(Critical Survey of Literature, Revised Edition)

Captain George D’Alroy, whose mother was married to a French marquis, fell in love with a beautiful dancer named Esther Eccles. Despite his mother’s pride in rank and family, he was resolved to marry the girl, but his good sense warned him that the marriage might result in his mother’s unhappiness. In an effort to prove he was right in wishing to marry her, in spite of her place in a lower level of society, D’Alroy took his friend, Captain Hawtree, to see Esther at her home.

Hawtree agreed that Esther was a charming girl. Indeed, he himself was quite charmed with Esther’s sister Polly. He warned D’Alroy, however, that the differences in social position and culture were too great to be bridged; he pointed out what D’Alroy wished to overlook—that Esther’s father was a confirmed drunkard and loafer and that Polly was satisfied to marry a petty tradesman. Hawtree tried to make D’Alroy see that such people could never be acknowledged as the relatives of the daughter-in-law of the Marquise de St. Maur and the wife of an officer in a good regiment.

When Hawtree recommended that D’Alroy take a leave of absence from the regiment and travel to the West Indies in an effort to forget Esther, D’Alroy said that he had already tried unsuccessfully to stay away from her. He said also that he would rather be dead than give her up for good. D’Alroy pointed out that the girl’s love for him was worth more than a title, at which statement Hawtree only smiled.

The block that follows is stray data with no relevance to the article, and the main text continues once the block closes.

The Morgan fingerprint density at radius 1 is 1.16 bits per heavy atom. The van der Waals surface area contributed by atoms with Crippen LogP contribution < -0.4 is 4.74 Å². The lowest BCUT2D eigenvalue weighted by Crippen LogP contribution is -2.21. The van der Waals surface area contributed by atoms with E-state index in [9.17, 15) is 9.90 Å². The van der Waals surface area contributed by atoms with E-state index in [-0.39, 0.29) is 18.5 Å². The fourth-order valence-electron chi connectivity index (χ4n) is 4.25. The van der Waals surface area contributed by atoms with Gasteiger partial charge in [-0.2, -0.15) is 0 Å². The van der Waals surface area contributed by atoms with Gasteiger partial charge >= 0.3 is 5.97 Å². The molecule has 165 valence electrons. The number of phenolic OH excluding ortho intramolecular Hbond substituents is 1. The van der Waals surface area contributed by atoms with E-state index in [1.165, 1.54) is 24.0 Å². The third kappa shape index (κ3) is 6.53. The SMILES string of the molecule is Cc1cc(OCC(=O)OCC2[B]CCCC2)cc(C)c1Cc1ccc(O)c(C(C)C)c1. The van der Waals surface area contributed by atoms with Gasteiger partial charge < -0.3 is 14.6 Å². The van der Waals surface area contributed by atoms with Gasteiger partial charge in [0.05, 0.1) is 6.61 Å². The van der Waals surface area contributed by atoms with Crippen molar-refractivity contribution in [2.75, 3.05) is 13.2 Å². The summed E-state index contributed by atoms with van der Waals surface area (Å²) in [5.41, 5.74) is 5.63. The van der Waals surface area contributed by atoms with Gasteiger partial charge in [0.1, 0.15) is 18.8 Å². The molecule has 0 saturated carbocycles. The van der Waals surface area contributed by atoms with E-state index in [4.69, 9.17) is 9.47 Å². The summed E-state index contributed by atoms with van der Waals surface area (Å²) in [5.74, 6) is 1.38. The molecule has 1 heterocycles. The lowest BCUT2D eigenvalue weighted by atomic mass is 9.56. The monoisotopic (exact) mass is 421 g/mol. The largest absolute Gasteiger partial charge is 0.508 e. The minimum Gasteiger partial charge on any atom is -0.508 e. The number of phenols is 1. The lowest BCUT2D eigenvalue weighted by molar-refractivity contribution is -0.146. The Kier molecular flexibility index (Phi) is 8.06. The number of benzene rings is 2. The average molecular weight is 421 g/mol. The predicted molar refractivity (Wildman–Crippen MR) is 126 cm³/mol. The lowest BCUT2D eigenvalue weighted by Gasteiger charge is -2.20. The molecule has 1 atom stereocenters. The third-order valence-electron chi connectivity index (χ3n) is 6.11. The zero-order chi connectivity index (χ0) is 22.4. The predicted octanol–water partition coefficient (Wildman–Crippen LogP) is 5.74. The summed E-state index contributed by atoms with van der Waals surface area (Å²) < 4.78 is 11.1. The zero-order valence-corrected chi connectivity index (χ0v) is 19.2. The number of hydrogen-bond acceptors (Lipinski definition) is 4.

Captain D’Alroy, refusing to listen to his friend’s well-intended advice, married Esther, and the newly married pair moved into good lodgings. A few weeks after the wedding D’Alroy’s regiment was ordered to service in India. The captain did not know how to break the news to Esther. When the day of departure arrived, he still had not told her. To add to the complications, he had word that his mother, the marquise, was coming to bid him goodbye. Before he could tell Esther, his mother arrived. Afraid to let his mother meet Esther, D’Alroy had her hide in a bedroom. Overhearing the conversation, Esther learned that her husband would embark within a few hours. Unable to contain herself, she burst into the room. The marquise misunderstood at first and thought that Esther was her son’s mistress. When she learned that the girl was his wife, however, she was only slightly mollified. Then Esther’s drunken father came in, accompanied by Polly’s tradesman-fiance, Sam Gerridge. The marquise was dismayed.

A few months after D’Alroy’s departure for India, Esther gave birth to a son. While she was...

(The entire section is 1068 words.)